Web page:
On 29th July central London will be traffic-free to allow everybody to enjoy the delights of cycling past the famous landmarks. The problem is getting there. RCC will , as usual , be escorting about 100 cyclists of all ages from Richmond up to town but we do need more volunteer marshals to keep people on course. Experience would be wonderful but helpfulness and a willingness to learn the route (or copy to your phone) would be more than welcome. People always say that they enjoyed getting up to London as well as the Freecycle and that they wouldn’t have done it without support.
Your help is needed to allow us to continue to offer this service to the people of the borough. Please contact
Meet Richmond Little Green by theatre at 10.00am.
We Cross the Thames and pass through the grounds of Sion House before heading up the Grand Union Canal to Norwood Green. A country lane takes us into the wide spaces of Osterley Park where we enjoy coffee in the stables before passing the mansion on the way home. About 10 miles, quiet with some slopes. Should be back around 12 ish.
Six of us met up with the youngest aged 7 and 11 – this is a Ride for Everyone. We enjoyed excellent weather and no one fell in the canal. From the response to the sites that we visited we should be applying for sponsorship from the London Tourism Board.
Meet Twickenham Riverside , by Eel Pie Bridge , 10.30. 7th May
We cut across to Hampton then roughly follow the Thames upstream using NCR4 from Chertsey to Staines. A steep climb to Englefield Green is rewarded by lunch at the Sun Inn then we enjoy the practically traffic free Windsor Great Park and track into Windsor. We than return more directly to Twickenham with more mixed surroundings but finishing with our local Crane Park trail. 38 miles with one big hill.
17 of us turned up on a grey Twickenham Riverside but the sun broke through as we got through Staines. The Sun coped a bit slowly with the unexpected load but we had a sunny garden with chickens and were well fed and watered for a ride through verdant Windsor Great Park and down a twisty track into Windsor and traffic again.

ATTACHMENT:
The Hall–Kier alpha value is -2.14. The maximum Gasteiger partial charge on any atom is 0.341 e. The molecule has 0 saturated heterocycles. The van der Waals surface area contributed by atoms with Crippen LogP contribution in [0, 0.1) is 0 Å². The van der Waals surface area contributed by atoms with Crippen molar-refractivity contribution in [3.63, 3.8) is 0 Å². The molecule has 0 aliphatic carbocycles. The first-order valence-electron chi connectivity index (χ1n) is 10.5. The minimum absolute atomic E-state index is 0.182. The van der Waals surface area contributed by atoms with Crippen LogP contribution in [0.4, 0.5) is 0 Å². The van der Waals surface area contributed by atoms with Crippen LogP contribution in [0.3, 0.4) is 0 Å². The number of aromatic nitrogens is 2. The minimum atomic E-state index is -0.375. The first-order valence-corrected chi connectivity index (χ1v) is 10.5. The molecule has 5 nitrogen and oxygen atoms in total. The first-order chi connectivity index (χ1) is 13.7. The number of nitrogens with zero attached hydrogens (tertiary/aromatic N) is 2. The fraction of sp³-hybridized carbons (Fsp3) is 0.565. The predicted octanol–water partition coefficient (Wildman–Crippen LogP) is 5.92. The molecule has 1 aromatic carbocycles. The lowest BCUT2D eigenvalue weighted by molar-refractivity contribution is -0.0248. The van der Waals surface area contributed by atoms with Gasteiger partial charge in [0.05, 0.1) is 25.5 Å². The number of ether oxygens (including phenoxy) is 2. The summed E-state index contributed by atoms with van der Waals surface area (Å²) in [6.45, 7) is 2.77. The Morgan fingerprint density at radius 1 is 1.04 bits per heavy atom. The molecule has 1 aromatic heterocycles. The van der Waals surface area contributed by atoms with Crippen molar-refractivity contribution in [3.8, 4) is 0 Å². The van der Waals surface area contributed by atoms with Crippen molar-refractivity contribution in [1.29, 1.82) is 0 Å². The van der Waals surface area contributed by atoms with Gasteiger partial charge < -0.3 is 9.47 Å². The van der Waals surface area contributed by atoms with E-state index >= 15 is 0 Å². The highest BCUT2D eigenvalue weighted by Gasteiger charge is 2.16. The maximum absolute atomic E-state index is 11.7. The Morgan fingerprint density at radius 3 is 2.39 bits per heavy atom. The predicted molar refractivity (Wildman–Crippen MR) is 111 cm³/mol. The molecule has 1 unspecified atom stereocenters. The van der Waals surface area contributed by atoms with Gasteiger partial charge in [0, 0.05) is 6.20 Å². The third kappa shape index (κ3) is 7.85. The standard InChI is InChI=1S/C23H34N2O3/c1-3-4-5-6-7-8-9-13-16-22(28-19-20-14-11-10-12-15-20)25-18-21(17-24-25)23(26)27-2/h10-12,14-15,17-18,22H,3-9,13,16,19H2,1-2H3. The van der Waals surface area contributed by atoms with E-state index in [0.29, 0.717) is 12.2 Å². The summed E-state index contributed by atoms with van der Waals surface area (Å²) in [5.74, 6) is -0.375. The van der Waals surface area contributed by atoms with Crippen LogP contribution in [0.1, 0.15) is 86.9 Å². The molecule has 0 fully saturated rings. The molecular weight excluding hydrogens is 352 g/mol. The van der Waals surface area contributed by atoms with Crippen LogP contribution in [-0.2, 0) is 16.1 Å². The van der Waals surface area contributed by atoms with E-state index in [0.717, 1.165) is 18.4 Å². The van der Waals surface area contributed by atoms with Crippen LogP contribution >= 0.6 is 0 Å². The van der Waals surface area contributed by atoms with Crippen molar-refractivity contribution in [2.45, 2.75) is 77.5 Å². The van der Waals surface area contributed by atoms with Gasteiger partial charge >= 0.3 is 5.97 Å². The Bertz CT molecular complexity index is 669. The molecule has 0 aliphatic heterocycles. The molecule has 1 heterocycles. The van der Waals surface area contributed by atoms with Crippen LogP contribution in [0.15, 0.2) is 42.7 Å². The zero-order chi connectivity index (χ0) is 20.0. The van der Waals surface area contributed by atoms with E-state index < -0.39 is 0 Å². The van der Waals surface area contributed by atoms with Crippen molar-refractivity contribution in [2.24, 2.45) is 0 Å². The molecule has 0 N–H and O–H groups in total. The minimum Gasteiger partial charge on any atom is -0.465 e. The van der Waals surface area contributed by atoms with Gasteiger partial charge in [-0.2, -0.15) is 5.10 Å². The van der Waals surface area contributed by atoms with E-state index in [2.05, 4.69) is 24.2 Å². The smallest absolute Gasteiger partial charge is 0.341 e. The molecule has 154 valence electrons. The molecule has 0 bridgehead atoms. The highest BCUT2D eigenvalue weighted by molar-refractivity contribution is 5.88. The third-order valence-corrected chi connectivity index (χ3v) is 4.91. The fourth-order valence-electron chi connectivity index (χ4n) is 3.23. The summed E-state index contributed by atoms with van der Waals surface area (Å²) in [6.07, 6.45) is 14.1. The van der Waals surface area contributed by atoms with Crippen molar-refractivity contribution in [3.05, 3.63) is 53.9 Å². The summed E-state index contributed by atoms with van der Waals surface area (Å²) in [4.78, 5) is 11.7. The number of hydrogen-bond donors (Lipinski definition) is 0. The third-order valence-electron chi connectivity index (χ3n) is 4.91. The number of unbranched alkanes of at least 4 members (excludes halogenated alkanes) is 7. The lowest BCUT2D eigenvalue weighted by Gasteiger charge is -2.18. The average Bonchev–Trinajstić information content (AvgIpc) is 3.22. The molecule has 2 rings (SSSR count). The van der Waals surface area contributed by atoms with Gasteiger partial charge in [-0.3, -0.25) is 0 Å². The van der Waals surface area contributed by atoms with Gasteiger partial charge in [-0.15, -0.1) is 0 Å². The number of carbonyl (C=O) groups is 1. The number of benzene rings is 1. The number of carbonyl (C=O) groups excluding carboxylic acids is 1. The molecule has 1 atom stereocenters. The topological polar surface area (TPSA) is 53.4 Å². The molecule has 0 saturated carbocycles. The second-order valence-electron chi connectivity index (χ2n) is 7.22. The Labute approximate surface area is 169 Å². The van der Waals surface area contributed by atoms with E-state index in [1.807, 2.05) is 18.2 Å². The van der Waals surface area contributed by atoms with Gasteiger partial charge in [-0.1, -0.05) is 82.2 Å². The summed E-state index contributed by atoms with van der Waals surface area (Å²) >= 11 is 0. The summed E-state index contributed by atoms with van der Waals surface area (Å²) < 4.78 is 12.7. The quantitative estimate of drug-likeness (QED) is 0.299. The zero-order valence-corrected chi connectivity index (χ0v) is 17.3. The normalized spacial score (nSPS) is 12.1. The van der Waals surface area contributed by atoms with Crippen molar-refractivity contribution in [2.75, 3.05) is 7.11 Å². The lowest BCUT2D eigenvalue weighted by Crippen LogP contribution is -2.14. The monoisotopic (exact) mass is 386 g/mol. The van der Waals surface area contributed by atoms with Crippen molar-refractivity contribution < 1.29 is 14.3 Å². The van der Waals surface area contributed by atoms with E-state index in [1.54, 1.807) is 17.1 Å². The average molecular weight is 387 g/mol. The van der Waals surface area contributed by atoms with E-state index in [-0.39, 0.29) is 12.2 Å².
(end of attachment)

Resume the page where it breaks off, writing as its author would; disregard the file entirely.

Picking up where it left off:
With trains in the Twickenham area suspended we are starting this ride from Teddington Station (west side). Meet 10.30.
We pass by Bushy House and NPL to enter Bushy Park then through Hampton Hill back streets to cut across past a golf course to a bridge across the Chertsey Road . We enjoy a rare cycle track separate both from the road and the footway to reach a newish track up the Hounslow side of the Crane before crossing to “our” side to ride down to Kneller Gardens for coffee after which we cut across back to Teddington Station.
Five of us met up on a bright but chilly morning. A pleasant and uneventful ride with flowering trees and bluebells. Getting into the cut-across behind the leisure centre proved a challenge for bikes with wide handlebars. This has been marked a potential route since 2007 with a toucan crossing of the A305 which only makes sense as part of it. The on-road alternative is a big gyratory – not a ride for everyone !
Meet Richmond Little Green (by Richmond Theatre) 10.30. We head to Putney Bridge and then go along the Thames via Wandsworth Park to the mouth of the Wandle where we head upstream along the Wandle Trail. After a bit of busy road we get into King Georges Park and then is is mostly a mixture of parkland and quiet roads to Morden Hall Park for lunch.
We return, after a quick look at a gate from Merton Abbey transplanted to a quiet church in Merton Park, via Wimbledon Common and Richmond Park .